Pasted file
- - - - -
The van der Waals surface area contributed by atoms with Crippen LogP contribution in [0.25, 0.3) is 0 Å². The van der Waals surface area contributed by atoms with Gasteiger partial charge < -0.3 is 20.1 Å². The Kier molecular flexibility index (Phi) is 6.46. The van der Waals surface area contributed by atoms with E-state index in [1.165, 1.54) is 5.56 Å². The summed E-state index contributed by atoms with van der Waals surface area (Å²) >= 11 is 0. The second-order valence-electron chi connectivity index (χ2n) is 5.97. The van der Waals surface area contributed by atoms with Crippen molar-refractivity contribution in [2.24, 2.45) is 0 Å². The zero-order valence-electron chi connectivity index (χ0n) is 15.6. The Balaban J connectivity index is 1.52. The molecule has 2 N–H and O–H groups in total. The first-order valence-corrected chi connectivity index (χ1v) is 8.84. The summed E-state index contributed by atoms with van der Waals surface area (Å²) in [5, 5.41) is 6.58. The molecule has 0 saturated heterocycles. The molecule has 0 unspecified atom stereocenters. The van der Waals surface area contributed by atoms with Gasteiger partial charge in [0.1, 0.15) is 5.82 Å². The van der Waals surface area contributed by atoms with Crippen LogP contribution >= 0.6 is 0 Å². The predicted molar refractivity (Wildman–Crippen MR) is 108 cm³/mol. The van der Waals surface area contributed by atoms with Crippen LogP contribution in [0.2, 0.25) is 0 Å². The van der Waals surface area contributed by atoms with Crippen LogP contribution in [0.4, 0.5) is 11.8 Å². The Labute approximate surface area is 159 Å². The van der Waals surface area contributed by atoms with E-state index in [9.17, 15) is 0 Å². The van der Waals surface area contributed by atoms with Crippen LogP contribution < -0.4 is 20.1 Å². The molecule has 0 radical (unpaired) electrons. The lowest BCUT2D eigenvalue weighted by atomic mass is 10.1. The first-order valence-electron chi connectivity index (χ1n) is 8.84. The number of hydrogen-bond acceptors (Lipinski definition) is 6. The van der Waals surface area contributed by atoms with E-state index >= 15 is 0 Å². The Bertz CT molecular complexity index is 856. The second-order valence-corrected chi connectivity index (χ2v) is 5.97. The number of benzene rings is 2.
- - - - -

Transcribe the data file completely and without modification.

The van der Waals surface area contributed by atoms with Crippen LogP contribution in [0.25, 0.3) is 0 Å². The van der Waals surface area contributed by atoms with Gasteiger partial charge < -0.3 is 20.1 Å². The Kier molecular flexibility index (Phi) is 6.46. The van der Waals surface area contributed by atoms with E-state index in [1.165, 1.54) is 5.56 Å². The summed E-state index contributed by atoms with van der Waals surface area (Å²) >= 11 is 0. The second-order valence-electron chi connectivity index (χ2n) is 5.97. The van der Waals surface area contributed by atoms with Crippen molar-refractivity contribution in [2.24, 2.45) is 0 Å². The zero-order valence-electron chi connectivity index (χ0n) is 15.6. The Balaban J connectivity index is 1.52. The molecule has 2 N–H and O–H groups in total. The first-order valence-corrected chi connectivity index (χ1v) is 8.84. The summed E-state index contributed by atoms with van der Waals surface area (Å²) in [5, 5.41) is 6.58. The molecule has 0 saturated heterocycles. The molecule has 0 unspecified atom stereocenters. The van der Waals surface area contributed by atoms with Gasteiger partial charge in [0.1, 0.15) is 5.82 Å². The van der Waals surface area contributed by atoms with Crippen LogP contribution >= 0.6 is 0 Å². The predicted molar refractivity (Wildman–Crippen MR) is 108 cm³/mol. The van der Waals surface area contributed by atoms with Crippen LogP contribution in [0.2, 0.25) is 0 Å². The van der Waals surface area contributed by atoms with Crippen LogP contribution in [0.4, 0.5) is 11.8 Å². The Labute approximate surface area is 159 Å². The van der Waals surface area contributed by atoms with E-state index in [9.17, 15) is 0 Å². The van der Waals surface area contributed by atoms with Crippen LogP contribution < -0.4 is 20.1 Å². The molecule has 0 radical (unpaired) electrons. The lowest BCUT2D eigenvalue weighted by atomic mass is 10.1. The first-order valence-electron chi connectivity index (χ1n) is 8.84. The number of hydrogen-bond acceptors (Lipinski definition) is 6. The van der Waals surface area contributed by atoms with E-state index >= 15 is 0 Å². The Bertz CT molecular complexity index is 856. The second-order valence-corrected chi connectivity index (χ2v) is 5.97. The number of benzene rings is 2.